R is a 36 year old writer who lives in New York and has been married for over a year.
Why did you decide to get married?
We had already lived together for a couple of years when we decided to get married. The decision wasn’t particularly dramatic or fraught. We knew we wanted to be together and stay together and I think our families played a role — not that they were applying any pressure. We both were raised by free thinking progressives who had no official stance on marriage, though they were all inordinately thrilled by the news that we would be getting married, which is kind of what we suspected was the case. We both are very aware of how lucky we were, especially since we met in late young adulthood/early middle age, to have a complete set of parents still healthy and alive. Getting married — literally, celebrating having found each other — was a way to bring our whole families, along with our friends, together for a happy occasion, and we thought that sounded like an awfully good idea. Also, we both wanted to be married to each other. Speaking for myself, I could have been very happy in a live in long long term non-married relationship with my partner, but I also was happy to make it official, legal.
What did you think marriage would be like?
I thought it would be very much like being in love and living together and sharing families and work and responsibilities.
Where do you think you got your ideas/concept/narrative about marriage?
Honestly, mostly from the relationship I was in. Obviously they also came in part from my parents, who have been married for more than forty years and have a wonderful time together. But my relationship with my husband is very different from theirs. We fight less, get along better. I never thought, frankly, that I would partner easily with someone. I’d been single for a long time, and was very happy that way, and couldn’t imagine having a calm, sensible, loving partnership. Then I met my husband and it was just so easy and fun, so unlike any (fraught, dramatic, overwrought) relationship I’d been in before. I thought, “Oh! This is what marriage/love is supposed to be like!”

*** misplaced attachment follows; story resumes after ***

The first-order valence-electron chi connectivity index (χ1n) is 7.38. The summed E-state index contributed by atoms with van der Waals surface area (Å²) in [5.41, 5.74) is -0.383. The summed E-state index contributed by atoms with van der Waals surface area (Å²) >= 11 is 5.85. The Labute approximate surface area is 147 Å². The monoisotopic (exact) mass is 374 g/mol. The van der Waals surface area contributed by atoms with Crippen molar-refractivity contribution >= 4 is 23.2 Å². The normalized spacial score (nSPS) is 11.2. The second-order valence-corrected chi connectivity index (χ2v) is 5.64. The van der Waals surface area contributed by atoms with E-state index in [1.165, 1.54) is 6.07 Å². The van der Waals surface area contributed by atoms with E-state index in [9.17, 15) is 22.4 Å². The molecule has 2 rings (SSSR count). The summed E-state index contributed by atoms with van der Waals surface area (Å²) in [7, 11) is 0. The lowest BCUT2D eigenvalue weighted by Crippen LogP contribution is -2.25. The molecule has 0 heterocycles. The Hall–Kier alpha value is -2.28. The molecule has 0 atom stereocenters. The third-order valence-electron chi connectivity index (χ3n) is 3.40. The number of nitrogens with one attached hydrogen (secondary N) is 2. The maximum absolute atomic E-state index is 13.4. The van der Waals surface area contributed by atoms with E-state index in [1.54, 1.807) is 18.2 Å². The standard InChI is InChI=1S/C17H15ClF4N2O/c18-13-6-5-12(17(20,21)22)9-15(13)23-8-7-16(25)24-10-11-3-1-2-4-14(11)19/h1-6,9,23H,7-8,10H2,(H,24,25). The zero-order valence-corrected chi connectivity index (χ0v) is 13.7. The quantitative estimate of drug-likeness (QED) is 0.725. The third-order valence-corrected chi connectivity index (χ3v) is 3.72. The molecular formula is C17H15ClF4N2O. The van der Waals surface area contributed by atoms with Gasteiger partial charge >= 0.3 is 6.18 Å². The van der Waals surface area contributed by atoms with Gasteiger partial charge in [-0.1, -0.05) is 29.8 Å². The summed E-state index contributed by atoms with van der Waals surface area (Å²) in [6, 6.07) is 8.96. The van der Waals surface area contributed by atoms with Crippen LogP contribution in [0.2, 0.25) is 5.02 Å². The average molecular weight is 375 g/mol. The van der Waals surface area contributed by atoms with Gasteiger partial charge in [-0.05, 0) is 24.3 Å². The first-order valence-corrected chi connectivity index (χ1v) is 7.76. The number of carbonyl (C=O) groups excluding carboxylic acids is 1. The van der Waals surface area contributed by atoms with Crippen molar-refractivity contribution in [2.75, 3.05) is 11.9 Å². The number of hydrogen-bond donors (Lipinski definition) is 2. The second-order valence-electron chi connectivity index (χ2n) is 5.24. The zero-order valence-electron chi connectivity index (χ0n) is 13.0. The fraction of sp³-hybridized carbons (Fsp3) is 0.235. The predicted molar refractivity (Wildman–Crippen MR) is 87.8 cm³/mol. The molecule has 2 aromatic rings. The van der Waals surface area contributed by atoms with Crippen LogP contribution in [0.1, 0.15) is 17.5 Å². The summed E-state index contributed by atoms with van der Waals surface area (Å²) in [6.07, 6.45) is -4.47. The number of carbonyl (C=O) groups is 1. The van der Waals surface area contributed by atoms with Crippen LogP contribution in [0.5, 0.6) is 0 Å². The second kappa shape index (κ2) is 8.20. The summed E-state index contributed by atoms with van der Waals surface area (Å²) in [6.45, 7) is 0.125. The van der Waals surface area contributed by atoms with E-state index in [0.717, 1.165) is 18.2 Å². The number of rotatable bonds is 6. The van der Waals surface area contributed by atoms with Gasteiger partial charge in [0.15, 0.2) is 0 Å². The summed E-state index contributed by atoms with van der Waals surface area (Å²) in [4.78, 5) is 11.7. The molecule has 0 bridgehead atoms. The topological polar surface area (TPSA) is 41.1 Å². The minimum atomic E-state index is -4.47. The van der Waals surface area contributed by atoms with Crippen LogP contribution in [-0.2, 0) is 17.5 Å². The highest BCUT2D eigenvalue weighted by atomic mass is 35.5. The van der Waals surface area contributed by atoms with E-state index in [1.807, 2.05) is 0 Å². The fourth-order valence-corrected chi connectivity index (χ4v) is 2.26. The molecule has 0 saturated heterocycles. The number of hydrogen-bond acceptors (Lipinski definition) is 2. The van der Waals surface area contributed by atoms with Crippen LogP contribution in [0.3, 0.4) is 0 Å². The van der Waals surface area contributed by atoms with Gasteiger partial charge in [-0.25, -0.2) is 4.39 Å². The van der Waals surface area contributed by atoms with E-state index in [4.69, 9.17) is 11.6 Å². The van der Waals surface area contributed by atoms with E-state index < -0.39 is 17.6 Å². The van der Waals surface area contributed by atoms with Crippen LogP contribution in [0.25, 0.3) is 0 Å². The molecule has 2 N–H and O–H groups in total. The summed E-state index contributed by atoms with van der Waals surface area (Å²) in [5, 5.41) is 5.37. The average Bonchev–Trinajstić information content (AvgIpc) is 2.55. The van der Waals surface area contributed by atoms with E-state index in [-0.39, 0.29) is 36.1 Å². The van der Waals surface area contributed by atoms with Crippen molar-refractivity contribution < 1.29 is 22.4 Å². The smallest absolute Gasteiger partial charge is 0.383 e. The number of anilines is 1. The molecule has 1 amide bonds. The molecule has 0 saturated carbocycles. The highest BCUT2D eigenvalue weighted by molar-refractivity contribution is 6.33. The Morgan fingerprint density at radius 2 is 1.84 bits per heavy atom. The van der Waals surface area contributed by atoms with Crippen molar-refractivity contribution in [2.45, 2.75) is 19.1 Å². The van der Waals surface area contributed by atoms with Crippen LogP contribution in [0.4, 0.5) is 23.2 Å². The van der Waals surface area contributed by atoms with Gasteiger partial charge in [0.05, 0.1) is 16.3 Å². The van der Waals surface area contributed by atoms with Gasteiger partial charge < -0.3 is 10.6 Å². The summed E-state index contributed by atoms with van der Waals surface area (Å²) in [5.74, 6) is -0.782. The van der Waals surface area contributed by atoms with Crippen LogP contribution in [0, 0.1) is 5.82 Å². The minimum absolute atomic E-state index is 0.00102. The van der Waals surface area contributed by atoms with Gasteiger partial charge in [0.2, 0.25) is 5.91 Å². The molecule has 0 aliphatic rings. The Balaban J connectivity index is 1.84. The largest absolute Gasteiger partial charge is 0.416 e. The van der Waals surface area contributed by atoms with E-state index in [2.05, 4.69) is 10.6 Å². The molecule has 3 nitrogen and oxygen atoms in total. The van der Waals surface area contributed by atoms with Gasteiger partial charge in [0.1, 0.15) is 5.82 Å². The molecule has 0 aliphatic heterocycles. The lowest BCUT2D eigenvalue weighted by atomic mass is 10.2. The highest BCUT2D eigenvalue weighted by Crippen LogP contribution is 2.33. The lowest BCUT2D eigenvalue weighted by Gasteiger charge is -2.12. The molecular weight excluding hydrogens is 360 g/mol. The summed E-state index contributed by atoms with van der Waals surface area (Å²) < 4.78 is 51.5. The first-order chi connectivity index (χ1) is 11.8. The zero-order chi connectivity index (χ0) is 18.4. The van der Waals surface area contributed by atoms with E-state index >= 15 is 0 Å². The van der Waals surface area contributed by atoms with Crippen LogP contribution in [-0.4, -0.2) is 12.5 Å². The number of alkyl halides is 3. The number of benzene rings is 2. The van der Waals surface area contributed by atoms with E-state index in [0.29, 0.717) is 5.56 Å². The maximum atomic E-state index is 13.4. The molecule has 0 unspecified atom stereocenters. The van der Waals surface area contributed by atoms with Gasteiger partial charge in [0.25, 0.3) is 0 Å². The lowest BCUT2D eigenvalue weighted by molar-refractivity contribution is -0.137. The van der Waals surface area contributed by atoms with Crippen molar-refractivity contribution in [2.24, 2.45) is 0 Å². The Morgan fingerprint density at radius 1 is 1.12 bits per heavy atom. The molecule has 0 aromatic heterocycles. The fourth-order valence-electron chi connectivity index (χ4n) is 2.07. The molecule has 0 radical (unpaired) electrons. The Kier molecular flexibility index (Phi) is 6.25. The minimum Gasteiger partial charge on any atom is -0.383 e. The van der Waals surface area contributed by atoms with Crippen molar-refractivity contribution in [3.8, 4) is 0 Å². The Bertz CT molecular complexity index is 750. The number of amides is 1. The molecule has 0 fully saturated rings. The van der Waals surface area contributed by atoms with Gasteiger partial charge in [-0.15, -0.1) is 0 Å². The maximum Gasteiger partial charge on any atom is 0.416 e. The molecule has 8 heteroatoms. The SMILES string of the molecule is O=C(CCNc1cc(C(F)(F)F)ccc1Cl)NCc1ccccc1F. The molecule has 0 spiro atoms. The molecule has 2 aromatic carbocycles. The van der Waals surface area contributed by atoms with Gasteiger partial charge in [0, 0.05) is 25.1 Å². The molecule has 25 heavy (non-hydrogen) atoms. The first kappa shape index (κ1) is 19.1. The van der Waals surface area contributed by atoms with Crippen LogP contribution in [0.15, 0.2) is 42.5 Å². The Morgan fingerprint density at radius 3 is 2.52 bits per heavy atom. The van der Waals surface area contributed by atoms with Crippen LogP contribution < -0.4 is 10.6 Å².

What are your thoughts on the word “wife”?
I am perfectly pleased to be a wife, specifically a wife to my husband. But wife was never a word I liked, thought about, cared about or aspired to, and I’ve heard it deployed in a million ugly ways. I think that the word, like the institution, changes shape and feel and tone depending on how you live it.
Why did you make the decision you made about your name?
It wasn’t even a decision. My name is my name. I use it professionally, but even if I didn’t, I wouldn’t have changed it because…why would I change my name to his? It makes absolutely no sense to me. My husband is no less my love, my partner, my family because we have different last names. Honestly, I didn’t think about it for an instant, so I can’t quite describe the decision. Funnily enough, we have a child, and we gave her his last name because I think it’s a more interesting last name to have. He offered to give her my last name, and I considered it because I think that’s a terrifically feminist choice, but I genuinely wanted to gift her with his unusual name. But even though I like his last name enough to want my daughter to have it, it would not occur to me to take it myself.
Do you think your relationship with your partner has changed since you got married?
No. Except insofar as it seems to get more intimate, more knowing, more understanding, more permanent all the time, but I actually don’t know if that has anything to do with being married. I suspect it’s just about spending more and more time as a couple.
What have you learned about yourself since you’ve been married?
I’m not sure I’ve learned anything related to being married, specifically. I’ve certainly learned that I’m capable of being in a relationship and enjoying it, that I’m capable of being a mother and enjoying it, that I’m more patient in impatient in ways I wouldn’t expect within my new family unit. But again, I don’t know that any of those things have anything to do with the fact of being married so much as with the fact of being in love with someone and having a family with them.